Travel cliches and rites of passage: Life of a backpacker in their 20s

The world is your oyster! Let us know your favourite places and your travel troubles.
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The world is your oyster! Let us know your favourite places and your travel troubles.

Your 20s are good for many things: going to uni, leaving uni; starting a band, leaving the band; sinking yourself into debt with a poorly thought out car purchase; breaking into a professional career; and travel.

Most importantly, travel. This is your chance to see the world solo for the first time, to discover its thrills, its beauty, its joys and its dangers. It's a time to meet new people, make new friends, and find out as much about yourself as the world around you.

It's also a time to go through a few rites of passage. If you were a passionate traveller in your 20s, then there's every chance you would have done most of these…

Spent 30 seconds staring at the Mona Lisa

Mona Lisa: Not all she's cracked up to be.
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Mona Lisa: Not all she's cracked up to be.

This momentary appreciation for the world's most famous work of art would have been part of a flying half-hour visit to the Louvre, most of which was spent trying to find the room that houses the Mona Lisa, and then trying to get out.

Got ripped off by a cab driver

This is a rite of passage for any young traveller who thinks they know everything about the world, and then suddenly realises how extremely easily they've just been duped by a guy who looks like he could be their grandfather.

Haggled someone out of 20 cents

Western travellers have a troubled relationship with the art of haggling, either wimping out and refusing to even engage with the process, or going the other way and finding themselves battling it out for half an hour with some poor guy over what's effectively 20 cents. A bit of perspective is handy.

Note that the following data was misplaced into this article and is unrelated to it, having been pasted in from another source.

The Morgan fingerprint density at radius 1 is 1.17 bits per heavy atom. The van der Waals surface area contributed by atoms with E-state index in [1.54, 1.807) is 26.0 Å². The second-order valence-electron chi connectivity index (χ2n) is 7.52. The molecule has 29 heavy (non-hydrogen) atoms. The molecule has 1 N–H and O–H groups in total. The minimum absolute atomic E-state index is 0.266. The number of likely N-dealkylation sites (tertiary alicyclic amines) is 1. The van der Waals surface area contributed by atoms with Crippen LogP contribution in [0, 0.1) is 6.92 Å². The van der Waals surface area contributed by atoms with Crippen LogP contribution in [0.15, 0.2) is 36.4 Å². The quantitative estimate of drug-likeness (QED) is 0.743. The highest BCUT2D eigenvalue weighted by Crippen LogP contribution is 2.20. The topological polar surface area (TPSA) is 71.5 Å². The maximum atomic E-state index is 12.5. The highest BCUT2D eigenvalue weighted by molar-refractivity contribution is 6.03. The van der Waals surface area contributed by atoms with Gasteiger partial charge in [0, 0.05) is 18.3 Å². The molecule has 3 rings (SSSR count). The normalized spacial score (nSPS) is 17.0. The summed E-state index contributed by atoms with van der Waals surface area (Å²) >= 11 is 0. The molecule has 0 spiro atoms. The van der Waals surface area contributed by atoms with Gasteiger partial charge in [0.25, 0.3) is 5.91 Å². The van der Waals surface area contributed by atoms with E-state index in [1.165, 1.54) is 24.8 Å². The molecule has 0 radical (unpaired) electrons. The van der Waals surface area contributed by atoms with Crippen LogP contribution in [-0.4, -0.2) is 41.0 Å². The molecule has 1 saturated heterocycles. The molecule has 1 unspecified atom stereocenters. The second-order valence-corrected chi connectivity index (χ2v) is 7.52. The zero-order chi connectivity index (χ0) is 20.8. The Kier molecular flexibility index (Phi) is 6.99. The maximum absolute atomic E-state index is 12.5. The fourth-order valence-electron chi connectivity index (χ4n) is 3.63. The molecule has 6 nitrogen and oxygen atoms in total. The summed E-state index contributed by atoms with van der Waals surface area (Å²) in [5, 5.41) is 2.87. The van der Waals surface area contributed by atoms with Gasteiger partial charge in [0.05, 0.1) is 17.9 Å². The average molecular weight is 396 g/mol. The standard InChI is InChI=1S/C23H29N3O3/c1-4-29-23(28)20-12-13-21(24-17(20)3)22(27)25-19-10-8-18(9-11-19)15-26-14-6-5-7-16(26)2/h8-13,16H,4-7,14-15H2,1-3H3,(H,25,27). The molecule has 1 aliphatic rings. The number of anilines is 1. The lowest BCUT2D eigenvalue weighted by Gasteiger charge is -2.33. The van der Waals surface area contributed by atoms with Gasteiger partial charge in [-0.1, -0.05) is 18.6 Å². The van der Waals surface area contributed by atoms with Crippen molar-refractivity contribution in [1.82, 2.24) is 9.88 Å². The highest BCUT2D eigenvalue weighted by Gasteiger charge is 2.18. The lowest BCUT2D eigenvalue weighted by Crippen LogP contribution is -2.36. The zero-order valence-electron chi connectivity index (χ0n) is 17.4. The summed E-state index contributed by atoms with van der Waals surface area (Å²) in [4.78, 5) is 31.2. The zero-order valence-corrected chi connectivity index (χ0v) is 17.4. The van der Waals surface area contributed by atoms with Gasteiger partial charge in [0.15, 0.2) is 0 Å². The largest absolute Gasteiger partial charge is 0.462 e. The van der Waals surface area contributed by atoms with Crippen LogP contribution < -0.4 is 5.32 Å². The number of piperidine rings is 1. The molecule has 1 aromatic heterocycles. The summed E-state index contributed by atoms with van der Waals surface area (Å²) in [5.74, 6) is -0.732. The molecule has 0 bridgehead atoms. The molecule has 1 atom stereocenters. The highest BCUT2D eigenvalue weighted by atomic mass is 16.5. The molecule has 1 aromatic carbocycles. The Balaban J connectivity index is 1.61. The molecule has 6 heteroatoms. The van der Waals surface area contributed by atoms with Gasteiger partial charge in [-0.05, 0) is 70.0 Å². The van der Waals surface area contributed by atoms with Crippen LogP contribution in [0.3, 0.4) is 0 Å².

Suffered from a Chang-over

Suffered a Chang-over in Thailand? Us too.
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Suffered a Chang-over in Thailand? Us too.

A "Chang-over" is what happens to most backpackers on their first trip to Thailand, when they go out and drink heroic amounts of Chang beer with the foolhardy assumption that it will affect them the next morning in the same way any other beer would. The result is not just a hangover – it's a Chang-over. Prepare yourself.

Slept with someone they would never even speak to back home

This doesn't have to be a source of regret. Travel is all about trying new things, having new experiences. If that includes a night or two with some weirdo whose Facebook friend request you politely decline the next day so no one ever knows what you've done, then so be it.

Taken a bus tour

There's no shame in this either. Bus tours are great. When you're first starting out travelling, when you have no idea where you want to go or what you want to do, when you just want to meet other travellers and have a good time, then a bus tour is ideal. I did my first one around Europe when I was 17 – no regrets.

Done "The London Thing"

Dressed as a kiwi bird on Waitangi Day in London? You're not the first.
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Dressed as a kiwi bird on Waitangi Day in London? You're not the first.